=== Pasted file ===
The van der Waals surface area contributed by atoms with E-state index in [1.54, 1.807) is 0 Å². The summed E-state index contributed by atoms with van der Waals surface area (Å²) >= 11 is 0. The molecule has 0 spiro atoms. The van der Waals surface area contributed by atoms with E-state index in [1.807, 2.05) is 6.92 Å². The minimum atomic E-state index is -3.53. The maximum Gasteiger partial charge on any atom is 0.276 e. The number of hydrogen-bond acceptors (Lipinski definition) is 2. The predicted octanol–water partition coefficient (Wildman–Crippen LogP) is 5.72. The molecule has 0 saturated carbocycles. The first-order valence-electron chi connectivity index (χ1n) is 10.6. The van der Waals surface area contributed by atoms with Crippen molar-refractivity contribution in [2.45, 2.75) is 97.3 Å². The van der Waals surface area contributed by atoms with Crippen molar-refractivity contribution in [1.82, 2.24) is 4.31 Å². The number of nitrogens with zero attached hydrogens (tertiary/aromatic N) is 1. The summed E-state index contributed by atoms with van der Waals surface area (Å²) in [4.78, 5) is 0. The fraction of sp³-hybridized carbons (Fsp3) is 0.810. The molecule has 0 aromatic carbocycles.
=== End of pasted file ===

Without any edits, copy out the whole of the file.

The van der Waals surface area contributed by atoms with E-state index in [1.54, 1.807) is 0 Å². The summed E-state index contributed by atoms with van der Waals surface area (Å²) >= 11 is 0. The molecule has 0 spiro atoms. The van der Waals surface area contributed by atoms with E-state index in [1.807, 2.05) is 6.92 Å². The minimum atomic E-state index is -3.53. The maximum Gasteiger partial charge on any atom is 0.276 e. The number of hydrogen-bond acceptors (Lipinski definition) is 2. The predicted octanol–water partition coefficient (Wildman–Crippen LogP) is 5.72. The molecule has 0 saturated carbocycles. The first-order valence-electron chi connectivity index (χ1n) is 10.6. The van der Waals surface area contributed by atoms with Crippen molar-refractivity contribution in [2.45, 2.75) is 97.3 Å². The van der Waals surface area contributed by atoms with Crippen molar-refractivity contribution in [1.82, 2.24) is 4.31 Å². The number of nitrogens with zero attached hydrogens (tertiary/aromatic N) is 1. The summed E-state index contributed by atoms with van der Waals surface area (Å²) in [4.78, 5) is 0. The fraction of sp³-hybridized carbons (Fsp3) is 0.810. The molecule has 0 aromatic carbocycles.